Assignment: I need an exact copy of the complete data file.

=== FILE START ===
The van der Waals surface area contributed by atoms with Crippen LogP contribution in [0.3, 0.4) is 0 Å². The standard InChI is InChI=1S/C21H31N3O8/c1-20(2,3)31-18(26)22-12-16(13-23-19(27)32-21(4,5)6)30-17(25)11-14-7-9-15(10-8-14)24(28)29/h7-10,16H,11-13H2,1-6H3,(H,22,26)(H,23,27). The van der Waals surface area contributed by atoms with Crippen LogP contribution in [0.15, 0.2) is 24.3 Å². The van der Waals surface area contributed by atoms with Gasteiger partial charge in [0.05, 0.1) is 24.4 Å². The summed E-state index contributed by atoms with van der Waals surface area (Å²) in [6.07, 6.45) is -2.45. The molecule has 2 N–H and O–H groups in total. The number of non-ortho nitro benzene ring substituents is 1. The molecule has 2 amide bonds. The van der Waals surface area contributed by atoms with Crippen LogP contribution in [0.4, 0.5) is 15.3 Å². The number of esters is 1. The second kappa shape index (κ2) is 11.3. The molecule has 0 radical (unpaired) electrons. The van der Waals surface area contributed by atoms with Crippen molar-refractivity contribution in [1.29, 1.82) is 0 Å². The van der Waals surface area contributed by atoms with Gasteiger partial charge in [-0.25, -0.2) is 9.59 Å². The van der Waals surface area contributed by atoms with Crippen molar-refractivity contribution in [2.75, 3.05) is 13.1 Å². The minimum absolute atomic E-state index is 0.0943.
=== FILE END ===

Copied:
The van der Waals surface area contributed by atoms with Crippen LogP contribution in [0.3, 0.4) is 0 Å². The standard InChI is InChI=1S/C21H31N3O8/c1-20(2,3)31-18(26)22-12-16(13-23-19(27)32-21(4,5)6)30-17(25)11-14-7-9-15(10-8-14)24(28)29/h7-10,16H,11-13H2,1-6H3,(H,22,26)(H,23,27). The van der Waals surface area contributed by atoms with Crippen LogP contribution in [0.15, 0.2) is 24.3 Å². The van der Waals surface area contributed by atoms with Gasteiger partial charge in [0.05, 0.1) is 24.4 Å². The summed E-state index contributed by atoms with van der Waals surface area (Å²) in [6.07, 6.45) is -2.45. The molecule has 2 N–H and O–H groups in total. The number of non-ortho nitro benzene ring substituents is 1. The molecule has 2 amide bonds. The van der Waals surface area contributed by atoms with Crippen LogP contribution in [0.4, 0.5) is 15.3 Å². The number of esters is 1. The second kappa shape index (κ2) is 11.3. The molecule has 0 radical (unpaired) electrons. The van der Waals surface area contributed by atoms with Crippen molar-refractivity contribution in [1.29, 1.82) is 0 Å². The van der Waals surface area contributed by atoms with Gasteiger partial charge in [-0.25, -0.2) is 9.59 Å². The van der Waals surface area contributed by atoms with Crippen molar-refractivity contribution in [2.75, 3.05) is 13.1 Å². The minimum absolute atomic E-state index is 0.0943.